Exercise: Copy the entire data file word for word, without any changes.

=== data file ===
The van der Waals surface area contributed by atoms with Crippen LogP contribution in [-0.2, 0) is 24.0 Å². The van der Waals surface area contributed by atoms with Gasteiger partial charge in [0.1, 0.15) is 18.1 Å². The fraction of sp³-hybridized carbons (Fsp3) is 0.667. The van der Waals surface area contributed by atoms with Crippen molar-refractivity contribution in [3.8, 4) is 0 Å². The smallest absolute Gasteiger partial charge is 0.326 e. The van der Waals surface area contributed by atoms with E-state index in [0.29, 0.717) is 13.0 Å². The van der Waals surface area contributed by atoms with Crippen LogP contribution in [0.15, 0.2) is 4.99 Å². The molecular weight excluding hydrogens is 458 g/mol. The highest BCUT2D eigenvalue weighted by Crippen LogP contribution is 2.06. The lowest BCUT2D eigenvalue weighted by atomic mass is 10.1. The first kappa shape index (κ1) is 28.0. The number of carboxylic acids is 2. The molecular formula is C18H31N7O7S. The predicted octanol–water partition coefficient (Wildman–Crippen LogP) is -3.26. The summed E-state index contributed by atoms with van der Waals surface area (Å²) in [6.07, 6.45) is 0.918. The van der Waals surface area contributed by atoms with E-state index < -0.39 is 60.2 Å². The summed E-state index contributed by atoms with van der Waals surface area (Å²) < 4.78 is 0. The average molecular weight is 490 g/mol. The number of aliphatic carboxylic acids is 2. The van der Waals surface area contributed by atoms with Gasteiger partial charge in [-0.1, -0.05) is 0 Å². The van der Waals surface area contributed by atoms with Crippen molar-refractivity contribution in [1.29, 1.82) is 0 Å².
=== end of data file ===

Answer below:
The van der Waals surface area contributed by atoms with Crippen LogP contribution in [-0.2, 0) is 24.0 Å². The van der Waals surface area contributed by atoms with Gasteiger partial charge in [0.1, 0.15) is 18.1 Å². The fraction of sp³-hybridized carbons (Fsp3) is 0.667. The van der Waals surface area contributed by atoms with Crippen molar-refractivity contribution in [3.8, 4) is 0 Å². The smallest absolute Gasteiger partial charge is 0.326 e. The van der Waals surface area contributed by atoms with E-state index in [0.29, 0.717) is 13.0 Å². The van der Waals surface area contributed by atoms with Crippen LogP contribution in [0.15, 0.2) is 4.99 Å². The molecular weight excluding hydrogens is 458 g/mol. The highest BCUT2D eigenvalue weighted by Crippen LogP contribution is 2.06. The lowest BCUT2D eigenvalue weighted by atomic mass is 10.1. The first kappa shape index (κ1) is 28.0. The number of carboxylic acids is 2. The molecular formula is C18H31N7O7S. The predicted octanol–water partition coefficient (Wildman–Crippen LogP) is -3.26. The summed E-state index contributed by atoms with van der Waals surface area (Å²) in [6.07, 6.45) is 0.918. The van der Waals surface area contributed by atoms with E-state index < -0.39 is 60.2 Å². The summed E-state index contributed by atoms with van der Waals surface area (Å²) < 4.78 is 0. The average molecular weight is 490 g/mol. The number of aliphatic carboxylic acids is 2. The van der Waals surface area contributed by atoms with Gasteiger partial charge in [-0.1, -0.05) is 0 Å². The van der Waals surface area contributed by atoms with Crippen molar-refractivity contribution in [1.29, 1.82) is 0 Å².